This book follows a physically disabled researcher's journey from stigmatized embodiment on her way to creating accessible storytelling performances. These unique performances function not only as traditional, peer-reviewed forms of critical qualitative research, but also as `narrative teaching productions' that guide students and their audiences in the pursuit of social justice and equality. The book begins by developing the author's personal standpoint, and provides an evocative discussion of the multiple perceptions and identities experienced by those with disabled bodies. It negotiates how performance research can be created and conducted within the confines of course learning objectives, moves through complications encountered in research design and data collection, and explores a range of insightful responses from community members, social activists, and performance critics, as well as more traditional academic audiences. Critical autoethnographic personal narratives, performance scripts, and poetry are used to illuminate struggles over legitimate methodological practice and storytelling performance pedagogy. Each chapter confronts the fear of mortality that presses us to stigmatize those who remind us of our inescapably vulnerable embodiments and offers hope for an inclusive, adaptable culture. The book will be compelling reading for scholars in Performance Studies, Disability Studies, Cultural Studies, Narrative Methodology, Ethnography, Higher Education, Autoethnography, Creative Nonfiction and everyone interested embodiment and/or storytelling for social change.Please visit www.uncwstorytelling.org/chapter-summaries-1 to access supplementary material for the book.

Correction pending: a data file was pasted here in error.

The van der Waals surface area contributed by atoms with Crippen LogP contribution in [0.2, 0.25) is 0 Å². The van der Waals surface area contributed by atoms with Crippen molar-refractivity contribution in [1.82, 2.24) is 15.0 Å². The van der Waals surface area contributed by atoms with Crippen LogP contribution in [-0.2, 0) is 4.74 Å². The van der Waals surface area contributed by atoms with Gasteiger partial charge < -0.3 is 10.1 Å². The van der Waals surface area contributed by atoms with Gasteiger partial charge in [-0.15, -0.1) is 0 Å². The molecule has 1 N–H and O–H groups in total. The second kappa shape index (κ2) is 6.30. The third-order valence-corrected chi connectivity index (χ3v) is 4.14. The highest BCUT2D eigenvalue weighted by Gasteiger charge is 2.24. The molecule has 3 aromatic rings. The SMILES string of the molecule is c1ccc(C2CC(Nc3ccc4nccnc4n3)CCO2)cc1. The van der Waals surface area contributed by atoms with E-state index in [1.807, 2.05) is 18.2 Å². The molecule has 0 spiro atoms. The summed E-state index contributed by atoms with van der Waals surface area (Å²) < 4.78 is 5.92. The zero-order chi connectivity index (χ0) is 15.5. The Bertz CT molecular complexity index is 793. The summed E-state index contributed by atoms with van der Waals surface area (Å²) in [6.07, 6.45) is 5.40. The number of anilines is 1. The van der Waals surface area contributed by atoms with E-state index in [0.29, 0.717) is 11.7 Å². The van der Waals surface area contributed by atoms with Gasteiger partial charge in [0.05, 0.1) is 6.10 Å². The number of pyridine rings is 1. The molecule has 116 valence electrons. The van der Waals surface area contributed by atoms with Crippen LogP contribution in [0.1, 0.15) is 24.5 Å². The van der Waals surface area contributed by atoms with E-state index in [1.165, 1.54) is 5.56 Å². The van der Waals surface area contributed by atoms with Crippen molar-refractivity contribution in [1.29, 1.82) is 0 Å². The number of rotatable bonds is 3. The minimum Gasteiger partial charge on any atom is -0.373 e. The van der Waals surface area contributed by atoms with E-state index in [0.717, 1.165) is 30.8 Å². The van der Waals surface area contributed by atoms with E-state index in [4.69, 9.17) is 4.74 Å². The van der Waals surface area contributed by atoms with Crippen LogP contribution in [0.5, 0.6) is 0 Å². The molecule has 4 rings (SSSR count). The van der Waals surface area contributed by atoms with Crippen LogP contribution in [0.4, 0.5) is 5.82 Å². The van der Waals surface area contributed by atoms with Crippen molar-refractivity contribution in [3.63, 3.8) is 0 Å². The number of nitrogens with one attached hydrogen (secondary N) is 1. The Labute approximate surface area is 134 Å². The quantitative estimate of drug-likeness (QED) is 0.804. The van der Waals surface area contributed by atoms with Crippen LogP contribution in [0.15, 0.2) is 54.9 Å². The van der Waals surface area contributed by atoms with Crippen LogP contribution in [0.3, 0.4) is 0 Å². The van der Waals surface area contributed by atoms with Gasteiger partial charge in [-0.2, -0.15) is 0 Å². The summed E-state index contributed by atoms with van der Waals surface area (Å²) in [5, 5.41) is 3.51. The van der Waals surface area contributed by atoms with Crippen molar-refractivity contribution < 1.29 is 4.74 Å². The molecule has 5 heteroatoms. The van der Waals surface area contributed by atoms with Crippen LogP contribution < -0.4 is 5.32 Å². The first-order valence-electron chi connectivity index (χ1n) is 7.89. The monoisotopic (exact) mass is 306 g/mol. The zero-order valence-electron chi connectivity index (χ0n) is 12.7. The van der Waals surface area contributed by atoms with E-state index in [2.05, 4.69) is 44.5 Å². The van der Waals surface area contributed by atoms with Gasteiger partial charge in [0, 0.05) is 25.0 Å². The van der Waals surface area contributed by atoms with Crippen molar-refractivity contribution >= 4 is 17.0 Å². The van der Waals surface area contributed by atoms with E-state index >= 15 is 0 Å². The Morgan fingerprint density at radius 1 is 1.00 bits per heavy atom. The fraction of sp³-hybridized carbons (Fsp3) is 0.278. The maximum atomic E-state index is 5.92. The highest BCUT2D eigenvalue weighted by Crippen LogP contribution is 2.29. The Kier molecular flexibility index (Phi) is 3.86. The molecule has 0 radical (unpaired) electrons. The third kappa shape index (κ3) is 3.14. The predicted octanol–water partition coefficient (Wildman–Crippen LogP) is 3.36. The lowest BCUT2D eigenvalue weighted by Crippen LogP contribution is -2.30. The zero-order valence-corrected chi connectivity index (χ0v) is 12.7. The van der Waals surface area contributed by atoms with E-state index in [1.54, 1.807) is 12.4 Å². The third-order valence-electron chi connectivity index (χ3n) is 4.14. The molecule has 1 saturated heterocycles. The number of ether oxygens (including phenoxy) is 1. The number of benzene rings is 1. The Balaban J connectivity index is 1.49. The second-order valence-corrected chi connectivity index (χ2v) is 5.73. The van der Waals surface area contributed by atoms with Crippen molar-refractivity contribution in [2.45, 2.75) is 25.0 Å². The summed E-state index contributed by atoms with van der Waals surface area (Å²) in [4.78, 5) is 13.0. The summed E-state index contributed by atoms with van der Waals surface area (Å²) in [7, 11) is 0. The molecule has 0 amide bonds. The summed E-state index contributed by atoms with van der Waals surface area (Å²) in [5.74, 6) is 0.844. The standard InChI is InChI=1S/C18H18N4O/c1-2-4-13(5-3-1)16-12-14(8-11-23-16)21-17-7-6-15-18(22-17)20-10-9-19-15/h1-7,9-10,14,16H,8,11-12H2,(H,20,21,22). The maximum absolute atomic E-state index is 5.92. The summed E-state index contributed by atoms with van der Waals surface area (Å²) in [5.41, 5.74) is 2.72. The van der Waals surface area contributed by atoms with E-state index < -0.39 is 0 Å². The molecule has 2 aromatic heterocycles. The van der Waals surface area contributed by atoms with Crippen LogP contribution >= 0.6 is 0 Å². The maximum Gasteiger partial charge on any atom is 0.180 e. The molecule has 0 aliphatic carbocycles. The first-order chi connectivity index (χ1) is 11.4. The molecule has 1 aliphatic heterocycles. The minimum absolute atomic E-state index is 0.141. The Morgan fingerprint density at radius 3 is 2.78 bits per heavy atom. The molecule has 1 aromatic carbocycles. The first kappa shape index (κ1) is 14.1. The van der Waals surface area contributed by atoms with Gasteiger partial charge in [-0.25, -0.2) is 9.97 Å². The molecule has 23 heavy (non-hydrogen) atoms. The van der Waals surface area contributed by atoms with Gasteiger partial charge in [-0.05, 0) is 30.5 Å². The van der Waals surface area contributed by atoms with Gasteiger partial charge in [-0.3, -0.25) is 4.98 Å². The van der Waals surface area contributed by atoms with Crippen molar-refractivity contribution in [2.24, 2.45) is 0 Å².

This book offers a diverse and groundbreaking account of the intersections between modernities and environments in the circumpolar global North, foregrounding the Arctic as a critical space of modernity, where the past, present, and future of the planet's environmental and political systems are projected and imagined. Investigating the Arctic region as a privileged site of modernity, this book articulates the globally significant, but often overlooked, junctures between environmentalism and sustainability, indigenous epistemologies and scientific rhetoric, and decolonization strategies and governmentality. With international expertise made easily accessible, readers can observe and understand the rise and conflicted status of Arctic modernities, from the nineteenth century polar explorer era to the present day of anthropogenic climate change.